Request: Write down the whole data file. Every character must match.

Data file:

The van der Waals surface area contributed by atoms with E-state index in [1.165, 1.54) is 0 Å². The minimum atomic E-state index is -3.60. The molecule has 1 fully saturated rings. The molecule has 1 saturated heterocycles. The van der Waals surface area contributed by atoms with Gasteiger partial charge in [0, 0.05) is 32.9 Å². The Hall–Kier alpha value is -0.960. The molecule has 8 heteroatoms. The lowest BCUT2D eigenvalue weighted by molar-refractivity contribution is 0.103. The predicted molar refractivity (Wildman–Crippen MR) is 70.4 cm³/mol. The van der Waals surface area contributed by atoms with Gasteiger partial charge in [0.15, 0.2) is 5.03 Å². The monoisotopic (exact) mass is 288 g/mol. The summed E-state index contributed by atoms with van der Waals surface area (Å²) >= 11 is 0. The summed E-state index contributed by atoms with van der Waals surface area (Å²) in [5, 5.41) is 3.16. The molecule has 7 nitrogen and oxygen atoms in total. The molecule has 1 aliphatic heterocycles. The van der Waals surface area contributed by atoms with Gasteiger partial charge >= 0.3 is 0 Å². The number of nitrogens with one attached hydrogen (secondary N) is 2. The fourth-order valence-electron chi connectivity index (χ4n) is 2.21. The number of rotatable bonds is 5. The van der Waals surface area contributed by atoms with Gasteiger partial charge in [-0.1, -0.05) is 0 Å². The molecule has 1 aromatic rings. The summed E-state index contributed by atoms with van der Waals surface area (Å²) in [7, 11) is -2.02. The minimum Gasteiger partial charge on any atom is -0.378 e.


The van der Waals surface area contributed by atoms with E-state index in [1.165, 1.54) is 0 Å². The minimum atomic E-state index is -3.60. The molecule has 1 fully saturated rings. The molecule has 1 saturated heterocycles. The van der Waals surface area contributed by atoms with Gasteiger partial charge in [0, 0.05) is 32.9 Å². The Hall–Kier alpha value is -0.960. The molecule has 8 heteroatoms. The lowest BCUT2D eigenvalue weighted by molar-refractivity contribution is 0.103. The predicted molar refractivity (Wildman–Crippen MR) is 70.4 cm³/mol. The van der Waals surface area contributed by atoms with Gasteiger partial charge in [0.15, 0.2) is 5.03 Å². The monoisotopic (exact) mass is 288 g/mol. The summed E-state index contributed by atoms with van der Waals surface area (Å²) >= 11 is 0. The summed E-state index contributed by atoms with van der Waals surface area (Å²) in [5, 5.41) is 3.16. The molecule has 7 nitrogen and oxygen atoms in total. The molecule has 1 aliphatic heterocycles. The van der Waals surface area contributed by atoms with Gasteiger partial charge >= 0.3 is 0 Å². The number of nitrogens with one attached hydrogen (secondary N) is 2. The fourth-order valence-electron chi connectivity index (χ4n) is 2.21. The number of rotatable bonds is 5. The van der Waals surface area contributed by atoms with Gasteiger partial charge in [-0.1, -0.05) is 0 Å². The molecule has 1 aromatic rings. The summed E-state index contributed by atoms with van der Waals surface area (Å²) in [7, 11) is -2.02. The minimum Gasteiger partial charge on any atom is -0.378 e.